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Pittman v. Farmers Fire Insurance Exchange

United States District Court, W.D. Missouri, Western Division

July 24, 2015

CATHERINE LYNN PITTMAN et al., Plaintiffs,
v.
FARMERS FIRE INSURANCE EXCHANGE, et al., Defendants.

ORDER GRANTING IN PART DEFENDANT YODER'S MOTION FOR SUMMARY JUDGMENT

GREG KAYS, Chief District Judge.

This case is about a couple that bought an insurance policy, believed it said one thing, then found out too late that they were wrong. Defendant Colby Yoder ("Yoder"), an insurance agent with Defendant Farmers Fire Insurance Exchange ("Farmers"), sold a flood insurance policy to Plaintiffs Catherine Lynn Pittman ("Cathy Pittman") and Troy Vernon Pittman (collectively, "the Pittmans"). The Pittmans claim Yoder misrepresented that their policy would cover all contents of their basement from flood damage. After floodwaters inundated their basement and ruined the items they kept there, the Pittmans read their policy for the first time and learned that it actually excluded most basement contents.

Yoder now moves for summary judgment on all claims against him (Doc. 44). As explained below, the Court holds that: Yoder has waived his real party in interest challenge; the Pittmans have abandoned their breach of contract and vexatious refusal to pay claims; there is no genuine dispute over facts material to the negligent procurement claim; federal law does not preempt the Pittmans' negligent misrepresentation claim; and there is a genuine dispute over facts material to that claim. Therefore, Yoder's motion is GRANTED IN PART and summary judgment is granted in his favor on all but the negligent misrepresentation claim.

Standard

A moving party is entitled to summary judgment if he "shows that there is no genuine dispute as to any material fact and the movant is entitled to judgment as a matter of law." Fed.R.Civ.P. 56(a). Material facts are those "that might affect the outcome of the suit under the governing law, " and a genuine dispute over a material fact is one "such that a reasonable jury could return a verdict for the nonmoving party." Anderson v. Liberty Lobby, Inc., 477 U.S. 242, 248 (1986). In deciding whether the movant has met this standard, the court must view the evidence in the light most favorable to the nonmoving party and draw all reasonable inferences in his favor. Chavis Van & Storage of Myrtle Beach, Inc. v. United Van Lines, LLC, 784 F.3d 1183, 1193 (8th Cir. 2015).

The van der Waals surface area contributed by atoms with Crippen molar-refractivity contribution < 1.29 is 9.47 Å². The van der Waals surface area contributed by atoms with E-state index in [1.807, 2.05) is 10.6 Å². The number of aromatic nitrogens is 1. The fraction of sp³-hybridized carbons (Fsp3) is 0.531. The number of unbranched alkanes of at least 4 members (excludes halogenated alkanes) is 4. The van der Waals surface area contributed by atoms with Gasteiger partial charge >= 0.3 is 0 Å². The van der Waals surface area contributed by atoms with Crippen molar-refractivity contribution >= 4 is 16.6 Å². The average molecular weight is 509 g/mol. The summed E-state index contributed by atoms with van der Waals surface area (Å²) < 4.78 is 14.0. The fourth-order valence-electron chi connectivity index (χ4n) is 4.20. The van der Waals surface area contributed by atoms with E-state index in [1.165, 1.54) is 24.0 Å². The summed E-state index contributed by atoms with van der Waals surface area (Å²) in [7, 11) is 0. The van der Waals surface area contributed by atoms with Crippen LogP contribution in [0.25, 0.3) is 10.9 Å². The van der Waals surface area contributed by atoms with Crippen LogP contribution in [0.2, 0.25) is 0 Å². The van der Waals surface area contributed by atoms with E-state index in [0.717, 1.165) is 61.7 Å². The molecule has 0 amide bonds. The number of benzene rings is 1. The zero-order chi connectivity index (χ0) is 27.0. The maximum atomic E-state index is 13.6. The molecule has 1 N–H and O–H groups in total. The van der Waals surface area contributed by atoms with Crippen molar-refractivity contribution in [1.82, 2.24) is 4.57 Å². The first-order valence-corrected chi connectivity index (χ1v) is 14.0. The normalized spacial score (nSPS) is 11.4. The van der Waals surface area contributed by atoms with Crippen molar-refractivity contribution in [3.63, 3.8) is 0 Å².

The movant must identify portions of the record that demonstrate the absence of a genuine dispute of material fact. Fed.R.Civ.P. 56(a). If the movant does so, then the nonmovants must respond by submitting evidentiary materials establishing the existence of a genuine dispute surrounding an element essential to their case. Torgerson v. City of Rochester, 643 F.3d 1031, 1042 (8th Cir. 2011) (en banc). To carry this burden, the nonmoving parties must specifically controvert any given fact set forth in the movant's brief, or else those facts are deemed admitted. L.R. 56.1(a). The nonmoving parties must also "refer specifically to those portions of the record upon which [they] rel[y]." Id.

In their suggestions opposing summary judgment, the Pittmans do not specifically controvert most of Yoder's facts, so the Court deems all of those facts admitted. See id. They do attach a single affidavit from Cathy Pittman to support their version of the facts, but fail to tie the affidavit to any specific facts they dispute. This violates Local Rule 56.1(a). As a remedy, Yoder urges the Court to strike the affidavit. While the Court strictly enforces Local Rule 56.1(a), see, e.g., United States v. Brice, No. 3:10-CV-5062-DGK, 2012 WL 1078191, at *1 (W.D. Mo. Mar. 30, 2012), because the Pittmans offer only a simple, three-page affidavit as additional facts, the Court has no difficulty figuring out the exact source of the few facts they advance. Therefore, their transgression is harmless and the Court declines to strike the affidavit.